Saturday, May 30, 2020

Driving Hadrian's Wall

Hadrian's Wall, a magnificent monument of Roman power and wealth that happens to stretch  across a beautiful and fascinating stretch of Britain; a perfect spot for a bit of historical tourism. We begin our journey at Carlisle, a small city near the western end of the Wall. Carlisle was founded by the Romans as Luguvalium around 78 AD, two generations before the Wall was built in AD 122, and has a long and exciting history. The Roman fort here was the base of a cavalry force and no doubt saw much action over the centuries defending the empire against perfidious barbarians.

Then in the late 300s the Romans gave up and moved on. So far as archaeologists can tell, the Roman fort was still occupied throughout the dark times of Roman withdrawal and Anglo-Saxon invasion. In the 500s a kingdom called Rheged emerged in this part of Britain, and its king's primary seat may well have been at Carlisle. Then the Saxons took the spot, and then the Vikings took it from them, and then the Scots held it for a while. In 1092 William Rufus, the Conqueror's son, came here, drove out the Scots, and built a castle on top of the Roman fort that over the centuries evolved into the Carlisle Castle you can see today.

The castle was besieged at least six times, most spectacularly in 1315, when small English force led by Andrew Harclay defended it against Robert the Bruce's army, hurling Scottish scaling ladders down from the walls. The museum here covers this whole history, including an array of Roman artifacts. Among the things you can see are these carvings, made in the 1400s by either prisoners or guards.

Carlisle also has a medieval cathedral and other interesting stuff.

Heading east out of Carlyle we find the visible remains of the wall before we leave the suburbs. We're going to follow this amazing Ordnance Survey Map of the Wall, published in 1964.

East of Carlisle the Wall runs along the crest of this ridge, providing some of the most spectacular views.

The Wall is only 84 miles (136 km) long, so to make a long day of this drive we're going to have to take some detours. Our first is to Lanercost Priory. (Notice the Stanegate in the lower right corner. This means "stone street" in the old northern dialect, and this was the Roman Road that paralleled the Wall, allowing for rapid movement of troops along it.)

This spectacular ruin was built in the late 1200s and survived numerous Scottish incursions.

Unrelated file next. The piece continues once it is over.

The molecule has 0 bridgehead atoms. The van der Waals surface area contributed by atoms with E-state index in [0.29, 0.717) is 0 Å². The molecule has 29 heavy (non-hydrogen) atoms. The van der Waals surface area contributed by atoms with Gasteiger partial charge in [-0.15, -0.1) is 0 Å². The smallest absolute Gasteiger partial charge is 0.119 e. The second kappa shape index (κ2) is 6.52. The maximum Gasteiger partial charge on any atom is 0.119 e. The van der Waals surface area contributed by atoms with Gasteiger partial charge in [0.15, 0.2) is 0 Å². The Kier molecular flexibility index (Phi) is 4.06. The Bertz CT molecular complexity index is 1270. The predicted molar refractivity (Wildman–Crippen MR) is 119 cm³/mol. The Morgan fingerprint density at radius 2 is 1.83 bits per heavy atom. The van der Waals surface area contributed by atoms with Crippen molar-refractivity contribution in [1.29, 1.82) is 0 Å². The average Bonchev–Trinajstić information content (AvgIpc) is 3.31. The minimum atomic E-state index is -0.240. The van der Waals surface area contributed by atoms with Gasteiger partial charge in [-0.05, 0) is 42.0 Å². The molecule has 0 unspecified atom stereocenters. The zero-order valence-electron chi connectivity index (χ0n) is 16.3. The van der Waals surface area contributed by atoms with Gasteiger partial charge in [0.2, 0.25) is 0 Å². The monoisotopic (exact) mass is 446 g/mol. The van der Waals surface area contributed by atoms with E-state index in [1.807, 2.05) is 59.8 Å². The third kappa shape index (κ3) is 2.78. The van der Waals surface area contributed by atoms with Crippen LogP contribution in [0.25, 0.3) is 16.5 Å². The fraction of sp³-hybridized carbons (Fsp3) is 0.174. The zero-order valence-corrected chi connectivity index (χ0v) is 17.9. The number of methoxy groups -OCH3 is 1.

Built into the priory wall is a stone marking a dedication by the Legion VI Victrix, taken from some  fort along the Wall.

Continuing east we come to the first of the Wall's great archaeological sites, Vindolanda. As at Carlisle, the first fort here was built during the conquest, circa AD 85, and only later made part of the Wall's defensive system.

Aerial view showing the fort and the vicus, the town outside the walls.

Vindolanda is best known because parts of the site sank over time into the mire, where deposits up to 25 feet (6 m) deep preserved an amazing array of Roman gear in leather, wood, cloth, and other perishable materials. The writing tablets, which preserve bits of arcana like invitations to birthday parties and job recommendations, are especially wonderful.

Just up the road from Vindolanda is Housesteads or Verovicium, another wonderful Roman fort, but if you are having Roman fort fatigue it's ok to move on.

Housesteads did produce one of my favorite Roman artifacts, this carving of the mysterious "Three Hooded Ones."

Continuing east we take another detour to visit Aydon Castle, a beautiful medieval manor house. (Notice the red line of Deere Street, one of the great Roman roads of Britain.)

There was a timber hall here in the 12th century, belong to people with names like fitzGilbert and de Umfraville. In 1293 it was purchased by Hugh de Reymes; he and his son Robert built the castle. They were wealhty merchants from Suffolk in the process of transitioning into the landed gentry. But they soon fell on hard times, which is is why few improvements were made to the property until the 17th century. The castle was taken by the Scotts in 1315 and again in 1346, but was not severely damaged.

Moving east through rough country we come to a series of forts. At Brocoloitia there is a small temple of Mithras,

and at Chesters there is this museum.

Continuing on our way we pass the spot where a modern stone cross marks the site of the Battle of Heavenfield, described in the Venerable Bede's history, where Oswald of Northumbria won a decisive victory over a Welsh force led by Cadwallon of Gwynedd, in AD 631.

Sometime in the afternoon we enter the city of Newcastle upon Tyne, which grew up around the Wall's eastern end. In the center of town is the keep of the castle, which is actually one of the best preserved Norman castles in Britain.

There is of course a museum in Newcastle and lots of Roman stuff, but we're going to push on. a few miles east. While the Wall originally ended in Newcastle, this was found to leave easy crossings over the Tyne undefended, so 5 years later the Wall was extended eastward to the new fortress of Segedunum.

You can walk the walls of the fort here and tour one more museum, which holds among other things this famous Roman toilet seat.

And then back into Newcastle for dinner and bed, the ringing of ancient swords, the songs of bards, and the chanting of monks filling our tired minds.

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